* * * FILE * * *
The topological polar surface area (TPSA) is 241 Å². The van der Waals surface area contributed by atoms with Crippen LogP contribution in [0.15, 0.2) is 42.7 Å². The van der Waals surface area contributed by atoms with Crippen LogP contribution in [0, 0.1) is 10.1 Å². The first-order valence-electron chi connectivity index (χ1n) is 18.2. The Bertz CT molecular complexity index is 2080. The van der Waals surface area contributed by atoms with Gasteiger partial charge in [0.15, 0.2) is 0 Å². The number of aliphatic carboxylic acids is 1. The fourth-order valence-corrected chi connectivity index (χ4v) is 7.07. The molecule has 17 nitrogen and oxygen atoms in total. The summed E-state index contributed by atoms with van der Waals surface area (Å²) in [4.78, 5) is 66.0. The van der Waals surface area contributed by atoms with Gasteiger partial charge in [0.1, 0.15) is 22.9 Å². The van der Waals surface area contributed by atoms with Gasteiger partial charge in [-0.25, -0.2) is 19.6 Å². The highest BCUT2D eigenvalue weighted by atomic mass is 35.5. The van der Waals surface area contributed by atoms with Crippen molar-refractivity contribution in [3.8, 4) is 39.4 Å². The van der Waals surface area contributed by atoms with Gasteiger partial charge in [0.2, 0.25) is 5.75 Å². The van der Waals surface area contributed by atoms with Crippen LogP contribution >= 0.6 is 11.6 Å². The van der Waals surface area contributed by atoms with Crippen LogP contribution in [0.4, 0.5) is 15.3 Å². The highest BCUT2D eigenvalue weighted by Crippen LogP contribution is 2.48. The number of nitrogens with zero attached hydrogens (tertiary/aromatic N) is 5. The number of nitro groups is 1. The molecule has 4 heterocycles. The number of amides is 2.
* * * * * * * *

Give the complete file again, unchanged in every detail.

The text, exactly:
The topological polar surface area (TPSA) is 241 Å². The van der Waals surface area contributed by atoms with Crippen LogP contribution in [0.15, 0.2) is 42.7 Å². The van der Waals surface area contributed by atoms with Crippen LogP contribution in [0, 0.1) is 10.1 Å². The first-order valence-electron chi connectivity index (χ1n) is 18.2. The Bertz CT molecular complexity index is 2080. The van der Waals surface area contributed by atoms with Gasteiger partial charge in [0.15, 0.2) is 0 Å². The number of aliphatic carboxylic acids is 1. The fourth-order valence-corrected chi connectivity index (χ4v) is 7.07. The molecule has 17 nitrogen and oxygen atoms in total. The summed E-state index contributed by atoms with van der Waals surface area (Å²) in [4.78, 5) is 66.0. The van der Waals surface area contributed by atoms with Gasteiger partial charge in [0.1, 0.15) is 22.9 Å². The van der Waals surface area contributed by atoms with Gasteiger partial charge in [-0.25, -0.2) is 19.6 Å². The highest BCUT2D eigenvalue weighted by atomic mass is 35.5. The van der Waals surface area contributed by atoms with Crippen molar-refractivity contribution in [3.8, 4) is 39.4 Å². The van der Waals surface area contributed by atoms with Gasteiger partial charge in [0.2, 0.25) is 5.75 Å². The van der Waals surface area contributed by atoms with Crippen LogP contribution >= 0.6 is 11.6 Å². The van der Waals surface area contributed by atoms with Crippen LogP contribution in [0.4, 0.5) is 15.3 Å². The highest BCUT2D eigenvalue weighted by Crippen LogP contribution is 2.48. The number of nitrogens with zero attached hydrogens (tertiary/aromatic N) is 5. The number of nitro groups is 1. The molecule has 4 heterocycles. The number of amides is 2.